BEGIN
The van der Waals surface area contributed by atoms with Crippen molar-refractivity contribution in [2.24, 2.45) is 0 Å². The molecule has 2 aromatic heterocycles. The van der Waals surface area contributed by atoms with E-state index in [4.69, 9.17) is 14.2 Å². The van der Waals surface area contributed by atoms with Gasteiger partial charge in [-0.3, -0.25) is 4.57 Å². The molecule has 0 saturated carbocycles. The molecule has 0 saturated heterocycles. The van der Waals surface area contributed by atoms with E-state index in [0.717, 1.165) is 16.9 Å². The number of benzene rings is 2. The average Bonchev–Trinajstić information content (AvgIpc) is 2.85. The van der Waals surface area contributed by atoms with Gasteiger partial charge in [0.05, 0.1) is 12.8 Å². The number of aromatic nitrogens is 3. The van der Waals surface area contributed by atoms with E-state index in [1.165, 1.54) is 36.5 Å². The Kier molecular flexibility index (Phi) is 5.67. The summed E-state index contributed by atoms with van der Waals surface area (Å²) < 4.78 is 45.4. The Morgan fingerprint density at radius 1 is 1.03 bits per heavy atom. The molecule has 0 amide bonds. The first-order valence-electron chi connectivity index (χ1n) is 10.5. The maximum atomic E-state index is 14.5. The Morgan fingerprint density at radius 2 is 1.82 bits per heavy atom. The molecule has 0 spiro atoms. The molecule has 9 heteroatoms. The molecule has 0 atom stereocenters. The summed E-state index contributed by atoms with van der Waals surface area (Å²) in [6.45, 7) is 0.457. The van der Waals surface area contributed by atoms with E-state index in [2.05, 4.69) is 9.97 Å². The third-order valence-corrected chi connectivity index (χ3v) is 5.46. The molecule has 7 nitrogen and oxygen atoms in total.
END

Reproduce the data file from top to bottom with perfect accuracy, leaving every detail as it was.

The van der Waals surface area contributed by atoms with Crippen molar-refractivity contribution in [2.24, 2.45) is 0 Å². The molecule has 2 aromatic heterocycles. The van der Waals surface area contributed by atoms with E-state index in [4.69, 9.17) is 14.2 Å². The van der Waals surface area contributed by atoms with Gasteiger partial charge in [-0.3, -0.25) is 4.57 Å². The molecule has 0 saturated carbocycles. The molecule has 0 saturated heterocycles. The van der Waals surface area contributed by atoms with E-state index in [0.717, 1.165) is 16.9 Å². The number of benzene rings is 2. The average Bonchev–Trinajstić information content (AvgIpc) is 2.85. The van der Waals surface area contributed by atoms with Gasteiger partial charge in [0.05, 0.1) is 12.8 Å². The number of aromatic nitrogens is 3. The van der Waals surface area contributed by atoms with E-state index in [1.165, 1.54) is 36.5 Å². The Kier molecular flexibility index (Phi) is 5.67. The summed E-state index contributed by atoms with van der Waals surface area (Å²) < 4.78 is 45.4. The Morgan fingerprint density at radius 1 is 1.03 bits per heavy atom. The molecule has 0 amide bonds. The first-order valence-electron chi connectivity index (χ1n) is 10.5. The maximum atomic E-state index is 14.5. The Morgan fingerprint density at radius 2 is 1.82 bits per heavy atom. The molecule has 0 spiro atoms. The molecule has 9 heteroatoms. The molecule has 0 atom stereocenters. The summed E-state index contributed by atoms with van der Waals surface area (Å²) in [6.45, 7) is 0.457. The van der Waals surface area contributed by atoms with E-state index in [2.05, 4.69) is 9.97 Å². The third-order valence-corrected chi connectivity index (χ3v) is 5.46. The molecule has 7 nitrogen and oxygen atoms in total.